Crypto Options 101 — Part Two: Translating the Options Chain

Ben Lilly
8 min readJul 28, 2020

Get ready to get your hands dirty today. We’re about to learn the language of options.

But first… For those of you just joining us, I’d first like to say welcome! You are making a great decision by following us. Our team at Jarvis Labs tracks the market movers of crypto to front run them at their own game. We let our artificial intelligence and machine learning trading system, Jarvis, guide us. It combs through transactions in real time to uncover price changes before they happen in the market.

A trading method that leverages Jarvis is options. We’ve been using Jarvis for options for much of this year and are getting ready to make this product available for everyone. In anticipation of the release we are rolling out an educational series on options. After all, even if you aren’t interested in using Jarvis, options in crypto are growing by the day. In order to capitalize on this, it’s important to understand how to use them.

To get you up to speed on our options series, be sure to check out our previous write up. It’s titled Intro to Options and serves as the foundation for the rest of our course. We will be drawing references to the intro article throughout.

Let’s dive in!

The Trade Idea

The options chain can be incredibly intimidating. There are dates, greek letters, percentages, bid/ask, and a slew of other columns to dissect. The first time I laid eyes on an options chain I immediately navigated away from it. That was a mistake. If I had taken fifteen minutes I would have most likely traded my first option that day.

For me, what I wish I had was somebody to walk me through placing a trade based upon a trade idea I had. So today, let’s do that together. Keep in mind, this is not trading advice nor a trade recommendation. This is simply for illustrative purposes…

To start, what does a trade idea look like for bitcoin?

Let’s use a trade idea we see most popular in the market right now: BTC will break up and out of its current trading range ($9,000-$10,500) sometime before the end of August 2020. (Again, this is not a trade we endorse, we are just using it as an example.)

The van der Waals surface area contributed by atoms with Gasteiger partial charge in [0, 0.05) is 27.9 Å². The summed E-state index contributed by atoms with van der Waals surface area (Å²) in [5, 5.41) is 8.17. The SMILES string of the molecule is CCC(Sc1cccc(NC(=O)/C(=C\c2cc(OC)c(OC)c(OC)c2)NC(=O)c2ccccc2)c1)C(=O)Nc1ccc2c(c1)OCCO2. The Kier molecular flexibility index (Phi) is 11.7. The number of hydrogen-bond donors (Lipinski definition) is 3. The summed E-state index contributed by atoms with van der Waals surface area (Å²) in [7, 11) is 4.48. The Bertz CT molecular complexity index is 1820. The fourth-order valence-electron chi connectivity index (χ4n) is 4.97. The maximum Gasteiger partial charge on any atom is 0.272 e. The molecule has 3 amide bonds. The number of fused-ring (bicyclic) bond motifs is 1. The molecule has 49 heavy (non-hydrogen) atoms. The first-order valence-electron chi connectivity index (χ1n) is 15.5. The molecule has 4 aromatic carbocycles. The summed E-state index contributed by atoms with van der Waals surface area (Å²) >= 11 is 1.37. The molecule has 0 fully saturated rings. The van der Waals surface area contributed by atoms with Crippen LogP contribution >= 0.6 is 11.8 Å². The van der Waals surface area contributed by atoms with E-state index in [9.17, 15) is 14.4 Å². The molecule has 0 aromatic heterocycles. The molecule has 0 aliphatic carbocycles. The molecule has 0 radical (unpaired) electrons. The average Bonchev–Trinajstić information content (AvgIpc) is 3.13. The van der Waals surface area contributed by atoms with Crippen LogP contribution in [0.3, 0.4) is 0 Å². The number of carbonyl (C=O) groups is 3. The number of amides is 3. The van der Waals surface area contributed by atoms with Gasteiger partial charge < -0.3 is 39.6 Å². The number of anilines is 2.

It’s a valid idea. The question is, how do we ‘play’ it?

Sure, we can buy bitcoin and sell it in August. But that’s not much of a return on our investment.

We can use leverage to increase our upside via perpetual futures, but that means we need to pay interest on our position… Or run the risk of getting liquidated over the course of several weeks.

It’s where buying (or going long) options can be incredibly valuable. They give a buyer massive upside and a predetermined amount of risk. Or said differently, risk a little in order to make a lot. Pretty nice right?

Going back to our trading idea… We see right away the timeline is August 2020 and our price projection is above $10,500 per bitcoin.

With options this means we want an expiration in August 2020.

In the picture below is a screenshot of Deribit. On the left hand side of their website is the various expiration dates for options.

Navigating Deribit’s website

(Note: Deribit is the options exchange with the most liquidity in the market. And in our opinion Deribit isn’t just a first mover in the options market, it is the options market. We will reference their website often for this reason.)

We can see two expiration dates happening in August. August 7th and August 28th. A more conservative approach would consider the later date, a more aggressive trade idea will consider the earlier date. For this exercise we will take a look at the August 28th options chain for bitcoin.

Here’s a quick glance of what BTC-28AUG20 Options looked like when the snapshot was taken on July 23, 2020:

The August 28, 2020 options chain

A bit overwhelming, right? Not to worry, I’ll walk you through how to implement the trade idea…

On the left half of the screen are call options, the right half are put options. Since we believe price will go up, much like the olive presses did in our Intro to Options example, we are wanting to buy a ‘call’.

If we thought the price of bitcoin would go down, we would consider a put.

The calls on the left hand side of the options chain have a bunch of columns and rows. For our trade idea, we want to focus on that price target we mentioned earlier. The $10,500 target.

In order to find it, look at the center column titled “strike”. You’ll see the $10,500 strike price about two-thirds of the way down.

Remember, the strike is what Thales paid the olive press owner when he exercised his option. Meaning Thales needed to fetch a price above the predetermined ‘strike price’ for his option to hold any value. In our example here, bitcoin needs to trade above $10,500 for the option to hold value.